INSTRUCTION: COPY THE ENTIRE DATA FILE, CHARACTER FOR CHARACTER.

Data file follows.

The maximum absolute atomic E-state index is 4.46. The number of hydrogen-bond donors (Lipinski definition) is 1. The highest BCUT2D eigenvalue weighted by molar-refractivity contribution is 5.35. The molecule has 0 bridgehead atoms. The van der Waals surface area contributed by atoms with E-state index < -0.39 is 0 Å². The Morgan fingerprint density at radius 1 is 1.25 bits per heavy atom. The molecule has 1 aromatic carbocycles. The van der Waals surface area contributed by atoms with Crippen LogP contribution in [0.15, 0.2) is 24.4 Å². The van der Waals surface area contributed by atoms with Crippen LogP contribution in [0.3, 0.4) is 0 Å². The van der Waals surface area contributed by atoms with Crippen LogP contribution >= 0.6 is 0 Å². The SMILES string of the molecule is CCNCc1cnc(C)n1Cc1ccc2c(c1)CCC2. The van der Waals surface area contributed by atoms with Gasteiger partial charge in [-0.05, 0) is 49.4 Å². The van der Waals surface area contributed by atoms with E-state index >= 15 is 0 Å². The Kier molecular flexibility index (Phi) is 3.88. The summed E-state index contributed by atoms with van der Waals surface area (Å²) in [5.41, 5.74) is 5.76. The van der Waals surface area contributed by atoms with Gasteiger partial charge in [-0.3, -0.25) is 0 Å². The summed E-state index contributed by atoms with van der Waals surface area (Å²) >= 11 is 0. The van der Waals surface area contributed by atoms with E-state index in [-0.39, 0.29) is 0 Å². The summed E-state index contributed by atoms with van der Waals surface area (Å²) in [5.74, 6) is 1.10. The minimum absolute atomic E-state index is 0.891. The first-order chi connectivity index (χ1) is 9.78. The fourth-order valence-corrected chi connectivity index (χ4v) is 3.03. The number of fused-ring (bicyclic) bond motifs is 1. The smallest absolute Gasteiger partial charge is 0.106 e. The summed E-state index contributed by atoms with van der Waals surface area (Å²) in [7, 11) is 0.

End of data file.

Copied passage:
The maximum absolute atomic E-state index is 4.46. The number of hydrogen-bond donors (Lipinski definition) is 1. The highest BCUT2D eigenvalue weighted by molar-refractivity contribution is 5.35. The molecule has 0 bridgehead atoms. The van der Waals surface area contributed by atoms with E-state index < -0.39 is 0 Å². The Morgan fingerprint density at radius 1 is 1.25 bits per heavy atom. The molecule has 1 aromatic carbocycles. The van der Waals surface area contributed by atoms with Crippen LogP contribution in [0.15, 0.2) is 24.4 Å². The van der Waals surface area contributed by atoms with Crippen LogP contribution in [0.3, 0.4) is 0 Å². The van der Waals surface area contributed by atoms with Crippen LogP contribution >= 0.6 is 0 Å². The SMILES string of the molecule is CCNCc1cnc(C)n1Cc1ccc2c(c1)CCC2. The van der Waals surface area contributed by atoms with Gasteiger partial charge in [-0.05, 0) is 49.4 Å². The van der Waals surface area contributed by atoms with E-state index >= 15 is 0 Å². The Kier molecular flexibility index (Phi) is 3.88. The summed E-state index contributed by atoms with van der Waals surface area (Å²) in [5.41, 5.74) is 5.76. The van der Waals surface area contributed by atoms with Gasteiger partial charge in [-0.3, -0.25) is 0 Å². The summed E-state index contributed by atoms with van der Waals surface area (Å²) >= 11 is 0. The van der Waals surface area contributed by atoms with E-state index in [-0.39, 0.29) is 0 Å². The summed E-state index contributed by atoms with van der Waals surface area (Å²) in [5.74, 6) is 1.10. The minimum absolute atomic E-state index is 0.891. The first-order chi connectivity index (χ1) is 9.78. The fourth-order valence-corrected chi connectivity index (χ4v) is 3.03. The number of fused-ring (bicyclic) bond motifs is 1. The smallest absolute Gasteiger partial charge is 0.106 e. The summed E-state index contributed by atoms with van der Waals surface area (Å²) in [7, 11) is 0.